10. Follow-up on selected group leader– K. Flanagan

Firstly, K. Flanagan informs the committee that he is willing to resign as ISCC chairperson after the selection of the new ISOLDE Physics Group leader from the United Kingdom if this is what the committee considers appropriate. The committee suggests to discuss this matter at the next meeting.

The committee then discusses the selection process used when one of the two CERN staff positions at ISOLDE has to be filled (ISOLDE Physics group leader and ISOLDE Physics Coordinator). The CERN HR department is consulted at every stage of the recruitment and the person selected by the committee is invited to attend a CERN HR board for perspective candidates. However, the whole process seems to be a hybrid between election by member states and normal HR hiring procedure and laws, in particular regarding data protection, have evolved since the procedure was put in place. The committee agrees that any recruitment process must be transparent and impartial. Committee members are asked to draft new proposals for the selection procedure and send them to G. Neyens and K. Flanagan before the next meeting.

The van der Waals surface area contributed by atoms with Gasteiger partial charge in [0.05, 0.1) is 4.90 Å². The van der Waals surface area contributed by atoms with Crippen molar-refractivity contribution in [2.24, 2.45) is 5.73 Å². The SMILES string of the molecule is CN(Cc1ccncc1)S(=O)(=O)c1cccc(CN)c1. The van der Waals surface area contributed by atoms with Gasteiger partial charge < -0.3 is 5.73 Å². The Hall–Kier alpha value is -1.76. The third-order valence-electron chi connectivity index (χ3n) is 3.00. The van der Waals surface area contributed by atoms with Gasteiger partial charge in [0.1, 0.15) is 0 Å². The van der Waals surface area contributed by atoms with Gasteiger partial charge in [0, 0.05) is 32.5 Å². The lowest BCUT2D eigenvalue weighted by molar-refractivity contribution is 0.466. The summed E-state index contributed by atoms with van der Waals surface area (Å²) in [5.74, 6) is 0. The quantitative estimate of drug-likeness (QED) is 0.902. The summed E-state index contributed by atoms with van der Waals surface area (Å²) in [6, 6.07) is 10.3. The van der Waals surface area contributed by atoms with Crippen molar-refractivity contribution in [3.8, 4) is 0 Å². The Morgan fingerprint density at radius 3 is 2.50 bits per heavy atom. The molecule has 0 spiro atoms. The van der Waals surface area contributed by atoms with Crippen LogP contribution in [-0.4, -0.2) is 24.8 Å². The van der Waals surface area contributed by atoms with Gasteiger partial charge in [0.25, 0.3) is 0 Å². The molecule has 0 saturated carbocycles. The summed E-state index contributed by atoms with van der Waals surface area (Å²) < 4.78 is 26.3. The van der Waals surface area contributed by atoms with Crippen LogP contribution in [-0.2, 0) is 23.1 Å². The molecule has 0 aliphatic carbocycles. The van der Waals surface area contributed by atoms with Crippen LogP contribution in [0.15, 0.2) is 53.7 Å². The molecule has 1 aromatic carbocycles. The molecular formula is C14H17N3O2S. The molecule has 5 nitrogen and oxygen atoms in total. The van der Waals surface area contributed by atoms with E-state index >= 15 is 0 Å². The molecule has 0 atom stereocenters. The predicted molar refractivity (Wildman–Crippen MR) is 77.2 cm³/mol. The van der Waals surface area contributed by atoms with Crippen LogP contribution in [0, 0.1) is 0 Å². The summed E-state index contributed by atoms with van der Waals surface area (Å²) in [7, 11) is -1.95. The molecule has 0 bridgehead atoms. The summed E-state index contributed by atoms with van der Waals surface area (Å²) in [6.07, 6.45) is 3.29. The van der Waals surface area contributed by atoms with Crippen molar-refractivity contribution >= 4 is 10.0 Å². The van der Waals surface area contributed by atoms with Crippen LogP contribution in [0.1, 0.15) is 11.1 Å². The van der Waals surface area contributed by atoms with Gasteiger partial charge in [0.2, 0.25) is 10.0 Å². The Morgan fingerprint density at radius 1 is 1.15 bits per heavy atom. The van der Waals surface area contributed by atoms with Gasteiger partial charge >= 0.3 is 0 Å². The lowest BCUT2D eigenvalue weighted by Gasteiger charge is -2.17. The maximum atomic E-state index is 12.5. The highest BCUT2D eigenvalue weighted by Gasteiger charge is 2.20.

11. A.O.B

  • In order to maintain momentum of the EPIC initiative, J.A. Rodriguez requests the funding of a CERN fellow to work on the project next year. The approximate cost would be 100kCHF for each year. The collaboration has the funds available, but the exact profile required for the fellow would have to be defined before a suitable candidate can be found.

11. Dates of the next meeting

The first ISCC meeting in 2021 will take place on Monday 1st February.

Meeting ends at 16:50.

N.B. The overheads of the above presentations can be found via https://indico.cern.ch/event/966046/ .